The new metric, the SMA screen, has two key new features. It defines a market in terms of whether transmission will allow supply to reach buyers (taking into account the total (transmission) transfer capacity – “TTC” – into the market). This metric measures the significance of the level of applicant’s market presence in terms of whether its capacity must be used to meet the market’s peak demand. “An applicant (for market-based rates) will be pivotal in the markets if its capacity exceeds the market’s surplus of capacity above peak demand – that is, the market’s supply margin. The SMA test therefore is sensitive to the potential for an applicant to successfully withhold supplies in the market in order to raise prices. By implication, the SMA labels as “pivotal” all generators in severely capacity-inadequate markets.
Dr. FERC will withhold its MBR stinging Band-Aid cure if the patients go directly to his designated waiting room. If all their sales, including bilateral sales, are made to an ISO or RTO with Commission- approved market monitoring and mitigation, they will be exempt from the SMA and be subject instead to the thresholds and mitigation provisions of the Commission-approved market governance body. In other words, if a power marketer wants to pass the SMA in three control areas, it will be able to do so once RTOs have taken charge of those control areas. (In forensic medical circles, this type of arrangement is called a “forcing function.”)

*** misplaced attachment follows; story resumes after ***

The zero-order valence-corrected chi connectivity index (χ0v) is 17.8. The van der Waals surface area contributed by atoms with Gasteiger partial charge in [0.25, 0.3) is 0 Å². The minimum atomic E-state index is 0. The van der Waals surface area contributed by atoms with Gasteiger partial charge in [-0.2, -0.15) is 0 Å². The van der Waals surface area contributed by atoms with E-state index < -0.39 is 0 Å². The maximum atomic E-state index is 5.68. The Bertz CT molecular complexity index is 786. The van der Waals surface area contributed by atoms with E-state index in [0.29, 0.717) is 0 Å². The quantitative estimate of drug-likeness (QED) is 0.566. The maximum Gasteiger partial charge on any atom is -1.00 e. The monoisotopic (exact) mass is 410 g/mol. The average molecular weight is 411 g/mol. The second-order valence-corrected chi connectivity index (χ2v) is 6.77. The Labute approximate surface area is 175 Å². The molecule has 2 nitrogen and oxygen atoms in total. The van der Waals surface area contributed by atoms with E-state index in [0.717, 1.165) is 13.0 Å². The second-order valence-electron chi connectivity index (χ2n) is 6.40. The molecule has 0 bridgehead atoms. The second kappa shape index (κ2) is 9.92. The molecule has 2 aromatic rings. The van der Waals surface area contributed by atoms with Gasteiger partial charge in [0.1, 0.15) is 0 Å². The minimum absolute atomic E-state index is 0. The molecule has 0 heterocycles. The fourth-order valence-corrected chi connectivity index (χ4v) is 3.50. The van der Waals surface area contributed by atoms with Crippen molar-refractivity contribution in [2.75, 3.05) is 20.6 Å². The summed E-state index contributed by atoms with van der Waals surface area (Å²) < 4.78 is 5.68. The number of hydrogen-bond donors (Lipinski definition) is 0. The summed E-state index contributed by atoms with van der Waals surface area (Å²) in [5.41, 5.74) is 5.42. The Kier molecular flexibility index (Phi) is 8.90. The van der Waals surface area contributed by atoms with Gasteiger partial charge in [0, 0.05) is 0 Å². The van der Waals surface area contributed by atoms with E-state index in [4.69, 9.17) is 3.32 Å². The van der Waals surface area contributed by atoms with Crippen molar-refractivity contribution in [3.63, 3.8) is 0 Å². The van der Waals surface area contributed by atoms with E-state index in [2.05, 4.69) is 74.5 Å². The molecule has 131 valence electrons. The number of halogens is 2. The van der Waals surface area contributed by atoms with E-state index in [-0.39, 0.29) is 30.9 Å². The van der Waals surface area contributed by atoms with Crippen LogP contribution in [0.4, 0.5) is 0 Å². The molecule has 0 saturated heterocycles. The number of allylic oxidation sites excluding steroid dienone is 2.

Applying its newly-minted SMA tests of market dominance to the cases at hand, FERC arrived at the remarkable conclusion that each of the applicants had the generation needed to meet market peak demand in its control area (i.e., did not pass the SMA screen test); and since none of them were yet RTO denizens, they are to be subject to “mitigation” – the plaster on the sticky side of the Band-Aid. That mitigant is the subjection of the hourly excess capacity for spot market sales in the relevant market to split the savings cost-based rates. The traditional reasoning behind this mitigant is two-fold:
• By eliminating an applicant’s ability to negotiate trade benefits, the seller applicant’s market power in the spot market will be checked.
• Abuses in the longer-term (forward) markets will be prevented by customers shrewdly uniting to purchase in the red time market. (Consequently, no longer-term, cost-based rate controls will be applied.)
Seller applicants must provide the 24-hour incremental costs for energy offered for spot market sales in the company’s control area. Independent third parties will be required to operate and administer the OASIS sites of the applicant utilities – none of which is a member of up-and-running or soon-to-be-running RTOs.